Stewart Copeland | My Music: ‘You must open your mind – and listening to eclectic music helps me do that’
Wednesday, May 5, 2021
The co-founder and drummer of The Police on taming the ‘complicated beast’ that is the orchestra
My grandmother was a diva at the Paris Opera. My father was a trumpet player – he even played with the Glenn Miller Orchestra on one occasion. But then the war happened and he became a CIA agent. I was born in Langley, Virginia, the headquarters for the CIA, but soon after that I was shipped out to Cairo and then grew up in Beirut.
Beirut was where I was introduced to classical music. I heard Carmina Burana on the gramophone, and also La mer and Daphnis et Chloé, plus every form of Stravinsky. Meanwhile, my father was into big-band jazz. He filled the house with instruments, which my siblings ignored. But I’d play them all and my dad noticed: finally, one of his children had the bug!
‘Rock musicians use their ears, they make campfire music – that’s how music is supposed to be’
The Arabic rhythms I encountered really struck me. There’s a Lebanese dance where they ignore the first beat and land hard on the three, and every eighth note is an up-chik [an upward-stroke guitar chord played on the offbeat]. Later, I discovered that reggae has the same foundation.
My father was raising me to be a jazz musician, but then I heard Hendrix and everything changed. It was the rage of rock music that appealed. You’re 16, you only have three hairs on your chest, your voice is about to break, you feel like you should be master of the universe but you’re just a pipsqueak. Drums seemed like a manly instrument to play.
When I went to boarding school in Somerset, I was the only drummer. I was in the school band and they kept firing me for being too loud. It was during this time that I had my first profound musical epiphany. We had our Christmas service at Wells Cathedral and hearing a thousand voices raised in song made me think: this is what music is all about.
There are two kinds of musicians: of the ear, and of the eye. They’re separated at birth but there are crossovers (like the brass players who improvise but can also read the dots on the page). Rock musicians use their ears, they make campfire music – that’s how music is supposed to be. Classical musicians connect to the music via the visual instructions on the page; with a schematic [score], you can do incredible things.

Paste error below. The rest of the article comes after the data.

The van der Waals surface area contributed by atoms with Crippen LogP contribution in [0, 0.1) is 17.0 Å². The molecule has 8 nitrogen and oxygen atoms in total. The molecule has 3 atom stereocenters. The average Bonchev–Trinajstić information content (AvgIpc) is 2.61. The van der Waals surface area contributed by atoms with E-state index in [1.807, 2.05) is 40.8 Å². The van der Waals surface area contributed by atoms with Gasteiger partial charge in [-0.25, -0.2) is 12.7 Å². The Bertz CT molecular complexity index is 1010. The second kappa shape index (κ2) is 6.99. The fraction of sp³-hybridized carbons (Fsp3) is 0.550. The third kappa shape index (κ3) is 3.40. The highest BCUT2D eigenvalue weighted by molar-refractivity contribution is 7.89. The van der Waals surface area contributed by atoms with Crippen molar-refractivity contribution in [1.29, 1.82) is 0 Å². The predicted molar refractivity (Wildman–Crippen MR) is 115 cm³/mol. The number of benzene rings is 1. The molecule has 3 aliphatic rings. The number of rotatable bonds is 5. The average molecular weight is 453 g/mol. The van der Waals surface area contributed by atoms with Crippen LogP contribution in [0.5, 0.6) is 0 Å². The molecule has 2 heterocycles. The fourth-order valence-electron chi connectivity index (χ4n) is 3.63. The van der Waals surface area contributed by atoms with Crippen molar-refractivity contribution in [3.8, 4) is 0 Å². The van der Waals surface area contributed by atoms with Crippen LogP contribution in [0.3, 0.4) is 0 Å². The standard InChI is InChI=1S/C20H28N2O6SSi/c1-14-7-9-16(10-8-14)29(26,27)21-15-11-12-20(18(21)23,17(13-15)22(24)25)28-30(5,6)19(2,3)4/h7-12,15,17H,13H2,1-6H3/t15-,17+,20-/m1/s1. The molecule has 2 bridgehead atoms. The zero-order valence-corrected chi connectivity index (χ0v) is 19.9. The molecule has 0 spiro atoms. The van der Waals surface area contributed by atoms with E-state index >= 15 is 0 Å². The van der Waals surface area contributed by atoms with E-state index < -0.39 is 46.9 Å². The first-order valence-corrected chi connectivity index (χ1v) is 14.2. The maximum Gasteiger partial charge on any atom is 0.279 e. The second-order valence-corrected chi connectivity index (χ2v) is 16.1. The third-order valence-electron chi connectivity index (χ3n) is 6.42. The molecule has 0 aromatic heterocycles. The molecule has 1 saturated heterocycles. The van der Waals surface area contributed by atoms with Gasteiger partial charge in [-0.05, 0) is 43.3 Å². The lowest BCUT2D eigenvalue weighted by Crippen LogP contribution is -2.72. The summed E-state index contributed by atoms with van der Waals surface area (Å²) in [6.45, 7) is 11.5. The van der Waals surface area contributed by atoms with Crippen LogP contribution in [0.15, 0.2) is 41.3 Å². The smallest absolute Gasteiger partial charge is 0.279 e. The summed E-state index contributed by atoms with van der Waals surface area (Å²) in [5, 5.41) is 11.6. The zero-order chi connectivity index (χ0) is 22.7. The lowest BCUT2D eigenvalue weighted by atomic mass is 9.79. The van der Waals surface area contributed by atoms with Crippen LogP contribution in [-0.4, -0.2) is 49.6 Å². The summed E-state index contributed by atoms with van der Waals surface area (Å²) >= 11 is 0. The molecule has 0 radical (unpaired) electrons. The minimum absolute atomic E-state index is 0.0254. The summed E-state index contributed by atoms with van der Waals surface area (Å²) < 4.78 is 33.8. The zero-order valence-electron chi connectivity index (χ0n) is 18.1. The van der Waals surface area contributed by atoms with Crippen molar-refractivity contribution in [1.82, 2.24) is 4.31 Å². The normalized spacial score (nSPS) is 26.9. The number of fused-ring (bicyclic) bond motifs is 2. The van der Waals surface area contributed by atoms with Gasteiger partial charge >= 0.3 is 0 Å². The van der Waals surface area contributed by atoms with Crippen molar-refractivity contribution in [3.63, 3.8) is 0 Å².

Composing for film was what took me back to the page. Francis Ford Coppola asked me to write music for his film Rumble Fish and the result was a little out of the ordinary. During the process, Francis said to me: ‘This is all wired and cool and hip, but it needs strings.’ So 20 guys turned up, and they played their parts so quickly that they were done in an hour. Since then, knowing what these trained musicians can do, I’ve been reaching into that toolkit more and more.
Ben-Hur began with a phone call. I was asked to score an arena production complete with chariot race, horses and thousands of underpaid Ukrainian extras. The show opened at the O2 and ran its course. Later, my manager told me to check out the 1925 black-and-white silent-film version, made 30 years before the Charlton Heston one – it took two weeks to defrost the celluloid print. I spent two years curating it, and then I had to chop my music to fit.
The orchestra is a complicated beast and there’s still so much to learn. I’m not a classical composer, but I use the orchestra to do what I want to do. When the RLPO commissioned me to write a percussion concerto, I was on the programme with some of the greatest British composers: Elgar, Walton, Britten and then my skinny little piece! But I was proud to be on that bill and actually it did pretty well.
At home, I groove along to the radio. I listen to Shirley & Spinoza – they play everything from the Beach Boys to ’50s radio plays with concrete music. Budding composers ask me: ‘How do I find my own voice?’ The answer is, you must open your mind – and listening to eclectic music helps me do that.
This article originally appeared in the February 2017 issue of Gramophone. Never miss an issue – subscribe today